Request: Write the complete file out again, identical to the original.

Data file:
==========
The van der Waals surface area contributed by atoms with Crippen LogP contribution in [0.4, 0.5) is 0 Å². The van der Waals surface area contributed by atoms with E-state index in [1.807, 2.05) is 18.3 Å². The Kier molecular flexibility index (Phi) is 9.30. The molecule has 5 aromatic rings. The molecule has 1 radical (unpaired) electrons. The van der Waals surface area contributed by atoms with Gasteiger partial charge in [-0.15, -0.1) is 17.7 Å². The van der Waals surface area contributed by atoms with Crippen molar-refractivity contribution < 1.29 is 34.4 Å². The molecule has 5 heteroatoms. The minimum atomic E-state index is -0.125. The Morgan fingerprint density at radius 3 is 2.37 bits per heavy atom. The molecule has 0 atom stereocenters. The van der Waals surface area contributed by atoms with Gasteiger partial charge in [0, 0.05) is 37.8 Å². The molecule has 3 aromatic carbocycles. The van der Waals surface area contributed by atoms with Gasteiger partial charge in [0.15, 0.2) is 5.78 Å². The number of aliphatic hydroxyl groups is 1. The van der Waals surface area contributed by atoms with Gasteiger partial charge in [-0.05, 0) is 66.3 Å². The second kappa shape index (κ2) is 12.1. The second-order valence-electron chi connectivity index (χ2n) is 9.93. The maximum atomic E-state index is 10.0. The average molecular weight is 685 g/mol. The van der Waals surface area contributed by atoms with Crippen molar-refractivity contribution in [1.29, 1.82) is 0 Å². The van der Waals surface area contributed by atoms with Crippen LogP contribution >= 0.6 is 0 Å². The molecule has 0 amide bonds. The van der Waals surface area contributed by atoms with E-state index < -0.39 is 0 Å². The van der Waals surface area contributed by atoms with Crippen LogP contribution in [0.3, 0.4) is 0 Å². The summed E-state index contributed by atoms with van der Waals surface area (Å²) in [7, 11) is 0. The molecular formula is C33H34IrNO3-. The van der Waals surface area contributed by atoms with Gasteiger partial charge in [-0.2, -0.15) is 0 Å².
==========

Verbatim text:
The van der Waals surface area contributed by atoms with Crippen LogP contribution in [0.4, 0.5) is 0 Å². The van der Waals surface area contributed by atoms with E-state index in [1.807, 2.05) is 18.3 Å². The Kier molecular flexibility index (Phi) is 9.30. The molecule has 5 aromatic rings. The molecule has 1 radical (unpaired) electrons. The van der Waals surface area contributed by atoms with Gasteiger partial charge in [-0.15, -0.1) is 17.7 Å². The van der Waals surface area contributed by atoms with Crippen molar-refractivity contribution < 1.29 is 34.4 Å². The molecule has 5 heteroatoms. The minimum atomic E-state index is -0.125. The Morgan fingerprint density at radius 3 is 2.37 bits per heavy atom. The molecule has 0 atom stereocenters. The van der Waals surface area contributed by atoms with Gasteiger partial charge in [0, 0.05) is 37.8 Å². The molecule has 3 aromatic carbocycles. The van der Waals surface area contributed by atoms with Gasteiger partial charge in [0.15, 0.2) is 5.78 Å². The number of aliphatic hydroxyl groups is 1. The van der Waals surface area contributed by atoms with Gasteiger partial charge in [-0.05, 0) is 66.3 Å². The second kappa shape index (κ2) is 12.1. The second-order valence-electron chi connectivity index (χ2n) is 9.93. The maximum atomic E-state index is 10.0. The average molecular weight is 685 g/mol. The van der Waals surface area contributed by atoms with Crippen molar-refractivity contribution in [1.29, 1.82) is 0 Å². The van der Waals surface area contributed by atoms with Crippen LogP contribution >= 0.6 is 0 Å². The molecule has 0 amide bonds. The van der Waals surface area contributed by atoms with E-state index < -0.39 is 0 Å². The van der Waals surface area contributed by atoms with Crippen LogP contribution in [0.3, 0.4) is 0 Å². The summed E-state index contributed by atoms with van der Waals surface area (Å²) in [7, 11) is 0. The molecular formula is C33H34IrNO3-. The van der Waals surface area contributed by atoms with Gasteiger partial charge in [-0.2, -0.15) is 0 Å².